Taking a deep breath and pushing the pain aside, he concentrated, closing his eyes and trying to move his wrists to create some kind of control over the power, and....
There was a sudden coldness that surrounded his arms, the quick sound of something snapping, and the sensation of falling. Quickly opening his eyes, Matt grabbed back onto the web, his hands now free from the substance. Strings of near translucent white material laid on the ground below.
“Yes,” He said, leaning down and placing his hands above his ankles. Making a quick slashing motion, a dark, indistinct shape appeared, swiftly cutting the web and disappearing as quickly as it had appeared.
Falling down to the floor a few feet below, Matt looked up at the others, none of them looking like they would wake up anytime soon.
Sighing, he grabbed back onto the web and began climbing towards Stella, who was closest. Quickly cutting the web away, he carefully lowered Stella to the ground. “Going somewhere?” A sudden voice spoke out just as he began to reach for the web. The voice was cold and uninviting, and the sound raspy and hoarse, as it wasn’t used to being used.
Turning quickly, Matt stared around into the room, searching for the cause of the voice. But the room was as empty as it had been before; there wasn’t a single person-or thing-in sight, aside from Malcolm, Stella, and the two teenagers. “Show yourself,” Matt demanded. “Who are you?”
Laughter. “I think you know that, son of Hades,” the voice hissed. “Arachne,” Matt spoke. It wasn’t a question.
“Yes,” the voice confirmed. “I am Arachne, and I am afraid my children will not appreciate their food being stolen from them.”
“If I remember correctly, you were the ones that kidnapped us,” Matt replied irritably.
Arachne hissed, still unseen and hiding. “Do not show insolence to me, boy. You may think you are powerful because of your father, but I can assure you, your father will not bother to save your life and risk angering my ally”
“Well, considering that you must be too afraid to even show yourself or your position to a weak and inferior demigod such as myself, it’s absolutely terrifying to even consider who this almighty and powerful ally might be.”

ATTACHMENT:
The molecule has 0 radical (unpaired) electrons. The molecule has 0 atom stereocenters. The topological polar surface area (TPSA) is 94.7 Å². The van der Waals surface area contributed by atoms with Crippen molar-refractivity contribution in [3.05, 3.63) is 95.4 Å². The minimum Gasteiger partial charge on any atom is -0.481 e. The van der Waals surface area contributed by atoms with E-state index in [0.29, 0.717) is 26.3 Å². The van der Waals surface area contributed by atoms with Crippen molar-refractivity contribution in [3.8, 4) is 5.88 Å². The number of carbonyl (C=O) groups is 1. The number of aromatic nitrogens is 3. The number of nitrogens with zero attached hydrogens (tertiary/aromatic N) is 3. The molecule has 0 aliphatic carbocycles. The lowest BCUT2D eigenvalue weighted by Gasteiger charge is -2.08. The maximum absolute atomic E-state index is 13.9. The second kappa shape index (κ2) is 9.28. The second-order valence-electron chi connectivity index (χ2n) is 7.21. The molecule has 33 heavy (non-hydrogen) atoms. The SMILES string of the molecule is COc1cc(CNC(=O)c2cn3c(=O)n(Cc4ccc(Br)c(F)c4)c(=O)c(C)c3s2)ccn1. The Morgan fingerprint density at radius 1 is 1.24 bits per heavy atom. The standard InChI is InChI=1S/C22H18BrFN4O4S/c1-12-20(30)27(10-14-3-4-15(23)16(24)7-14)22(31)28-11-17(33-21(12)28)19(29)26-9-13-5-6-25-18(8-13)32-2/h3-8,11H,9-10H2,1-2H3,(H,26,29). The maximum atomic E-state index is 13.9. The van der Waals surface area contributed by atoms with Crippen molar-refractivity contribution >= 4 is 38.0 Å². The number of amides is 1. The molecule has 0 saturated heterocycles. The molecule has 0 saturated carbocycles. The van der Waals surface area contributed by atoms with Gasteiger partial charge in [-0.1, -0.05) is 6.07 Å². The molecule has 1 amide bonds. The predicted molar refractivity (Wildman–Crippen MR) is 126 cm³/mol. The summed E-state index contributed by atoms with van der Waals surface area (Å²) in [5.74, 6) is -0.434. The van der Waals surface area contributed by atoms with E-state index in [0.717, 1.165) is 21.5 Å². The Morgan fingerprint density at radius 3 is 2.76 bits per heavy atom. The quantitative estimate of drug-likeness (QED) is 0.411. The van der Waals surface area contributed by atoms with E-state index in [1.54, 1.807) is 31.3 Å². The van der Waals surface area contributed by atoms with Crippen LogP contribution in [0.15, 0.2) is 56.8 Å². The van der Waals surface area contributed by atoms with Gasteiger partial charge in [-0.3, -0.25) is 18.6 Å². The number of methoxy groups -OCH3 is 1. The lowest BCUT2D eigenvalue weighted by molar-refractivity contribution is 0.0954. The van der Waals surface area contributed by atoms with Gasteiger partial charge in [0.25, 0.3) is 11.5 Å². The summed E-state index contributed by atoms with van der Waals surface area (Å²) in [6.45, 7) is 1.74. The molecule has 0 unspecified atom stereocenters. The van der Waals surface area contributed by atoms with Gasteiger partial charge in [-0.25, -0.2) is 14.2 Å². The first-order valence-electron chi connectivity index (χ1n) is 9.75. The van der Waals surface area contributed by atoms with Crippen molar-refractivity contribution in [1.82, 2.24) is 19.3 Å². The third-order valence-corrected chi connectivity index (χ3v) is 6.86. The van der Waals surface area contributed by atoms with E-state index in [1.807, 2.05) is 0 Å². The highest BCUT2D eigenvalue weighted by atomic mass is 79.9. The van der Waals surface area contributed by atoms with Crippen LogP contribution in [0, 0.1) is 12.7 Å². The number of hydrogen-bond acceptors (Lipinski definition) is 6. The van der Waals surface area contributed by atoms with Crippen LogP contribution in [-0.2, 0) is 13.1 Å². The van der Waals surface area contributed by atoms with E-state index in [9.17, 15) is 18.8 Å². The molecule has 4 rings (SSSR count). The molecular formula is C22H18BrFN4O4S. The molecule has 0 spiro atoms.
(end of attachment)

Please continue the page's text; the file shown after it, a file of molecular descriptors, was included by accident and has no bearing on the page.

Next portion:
There was a loud, snarling sound. “You will die at the wrath of my children, impertinent demigod! Kill him!”
There was the sudden, rapid sound of tapping from almost all sides of the room, its volume quickly increasing. Swearing under his breath, Matt backed up closer to the web, glancing up at his brother and his two companions. They needed to get out now, but he’d never be able to climb up, cut them all free, and be able to shadow travel all four of them out without becoming spider food. He’d have only enough time to grab Stella and get away, but he couldn’t, wouldn’t, just leave them here to die.
They’re not going to die.
The voice echoed in the back of his mind, repeating itself over and over. They’re not going to die. They’re not going to die. None of them will die today.
It wasn’t the first time he’d heard that, of course-and it also wasn’t the first time he’d heard the exact opposite. It was a sort of death sense or premonition that came with being a child of Hades that sometimes allowed him to be able to tell if there would be a death soon, or if one would survive something.
It had never (unfortunately) been wrong before.
It made sense, at any rate. Arachne would want to lure him back with the rescue of his brother and the two other teenagers so that she could kill him. If they were dead, why go back? It made the chances of her capturing and killing him much less if he were to simply never return and go into hiding.
And just as hundreds of the little creatures crawled into the room, Matt grabbed Stella, turned around, and disappeared.